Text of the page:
A "change your life" Guide to Dream Journaling

So you've decided to start a dream journal. Get ready to change your life.  And yes, I'm being totally serious.  Maybe you've read our articles on the subject, a friend convinced you to try it, or you're just interested in paying a little closer attention to your dreams. In any case, you're here, you're ready to start writing and you're about to change your life.

Wow...So now what?

On the basic level, all you need to do is begin by writing down your dreams in as much detail as you can remember as soon as you wake up. Simple enough.  This in itself is tremendously beneficial for getting you tuned in to the intuitive power of your dreaming mind.

However, if you're interested in diving deeper into that mysterious dimension, there are plenty of ways to add to your dream journaling practice and get even more out of the experience!

Draw Your Dreams

If your first thought upon reading the heading is "but I can't draw," fear not! The best thing I've ever drawn in my entire life was a cartoon snail back in the 6th grade; beyond that, stick figures are about as good as it gets for me.
But by drawing in your dream journal, whether through detailed sketches or crude cave drawings like mine, you can really unlock the visual memory of your dreams that a verbal description might not be capable of. And since dreams are primarily visual anyway, recording the visual impressions of a dream can add an important layer to your description and help to create a more complete record that you can return to. You might even notice something in your drawing that you didn't consciously notice in the dream!

After your next dream, try drawing the primary image of the dream. This can be an image that appeared frequently in the dream, the main character or feature, or simply the most vivid and striking image. Dream theorist Ernest Hartmann suggested in his Contemporary Theory of Dreaming that all dreams come down to a singular image that carries the emotional weight or significance of the dream.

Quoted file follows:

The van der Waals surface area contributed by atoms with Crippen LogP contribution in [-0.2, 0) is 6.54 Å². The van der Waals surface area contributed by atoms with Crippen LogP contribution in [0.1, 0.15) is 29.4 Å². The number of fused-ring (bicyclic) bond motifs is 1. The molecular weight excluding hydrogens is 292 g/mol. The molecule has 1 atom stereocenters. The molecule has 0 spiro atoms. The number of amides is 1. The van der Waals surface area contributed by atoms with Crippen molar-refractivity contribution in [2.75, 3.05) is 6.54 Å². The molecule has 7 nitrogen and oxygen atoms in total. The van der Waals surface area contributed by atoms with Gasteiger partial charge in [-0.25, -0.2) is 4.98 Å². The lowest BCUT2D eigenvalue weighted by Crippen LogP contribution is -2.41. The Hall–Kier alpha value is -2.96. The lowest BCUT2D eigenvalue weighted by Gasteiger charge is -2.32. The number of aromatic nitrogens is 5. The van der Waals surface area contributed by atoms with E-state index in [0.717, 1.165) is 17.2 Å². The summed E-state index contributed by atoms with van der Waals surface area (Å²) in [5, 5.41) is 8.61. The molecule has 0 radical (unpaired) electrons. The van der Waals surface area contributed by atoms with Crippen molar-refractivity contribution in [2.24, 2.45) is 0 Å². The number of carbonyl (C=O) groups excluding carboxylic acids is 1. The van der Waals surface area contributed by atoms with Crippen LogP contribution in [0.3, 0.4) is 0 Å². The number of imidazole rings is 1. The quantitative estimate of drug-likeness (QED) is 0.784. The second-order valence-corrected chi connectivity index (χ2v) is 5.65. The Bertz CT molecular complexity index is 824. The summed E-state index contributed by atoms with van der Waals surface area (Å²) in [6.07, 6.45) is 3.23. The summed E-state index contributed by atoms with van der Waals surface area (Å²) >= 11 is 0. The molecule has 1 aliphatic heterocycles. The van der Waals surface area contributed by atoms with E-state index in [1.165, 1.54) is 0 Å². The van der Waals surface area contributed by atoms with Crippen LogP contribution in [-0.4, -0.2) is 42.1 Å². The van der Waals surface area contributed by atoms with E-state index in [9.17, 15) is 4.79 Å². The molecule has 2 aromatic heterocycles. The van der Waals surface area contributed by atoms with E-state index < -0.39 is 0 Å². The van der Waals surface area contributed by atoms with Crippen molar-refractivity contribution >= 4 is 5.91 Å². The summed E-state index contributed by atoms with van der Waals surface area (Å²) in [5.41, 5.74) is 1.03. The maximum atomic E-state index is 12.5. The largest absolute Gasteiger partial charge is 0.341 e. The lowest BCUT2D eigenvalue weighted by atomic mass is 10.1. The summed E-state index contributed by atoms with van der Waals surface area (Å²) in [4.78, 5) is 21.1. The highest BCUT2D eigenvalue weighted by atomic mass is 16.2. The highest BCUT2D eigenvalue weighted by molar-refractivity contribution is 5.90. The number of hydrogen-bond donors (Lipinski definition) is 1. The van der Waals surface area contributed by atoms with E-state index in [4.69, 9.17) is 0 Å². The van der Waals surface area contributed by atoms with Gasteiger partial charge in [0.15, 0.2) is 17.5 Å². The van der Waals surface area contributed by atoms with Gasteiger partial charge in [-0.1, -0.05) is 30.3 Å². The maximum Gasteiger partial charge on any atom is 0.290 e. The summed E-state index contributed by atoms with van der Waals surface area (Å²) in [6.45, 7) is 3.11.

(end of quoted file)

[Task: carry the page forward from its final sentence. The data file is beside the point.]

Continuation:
If that doesn't quite work for you, try drawing an abstract picture of the energy or feeling of the dream or even just the physical place(s) where the dream took place. And if you're super ambitious, go for all three!

Interpret them

Dream interpretation has been a popular topic for centuries, and can often be the most fun part of dreaming. After you write and/or draw out your dreaming experience, take a few minutes to think about what the dream might mean to you.

Identify Symbols

This is where dream symbols become useful to identify. By jotting down a few of the primary symbols (objects, people, places... so, nouns, basically) you can find specific meaning/ origins of your dream that often have interesting correlations to your life, even if just on an emotional level. There are also plenty of dream symbol dictionaries on the Internet that can sometime help. You might be surprised how meaningful a strange or seemingly nonsensical dream can turn out to be.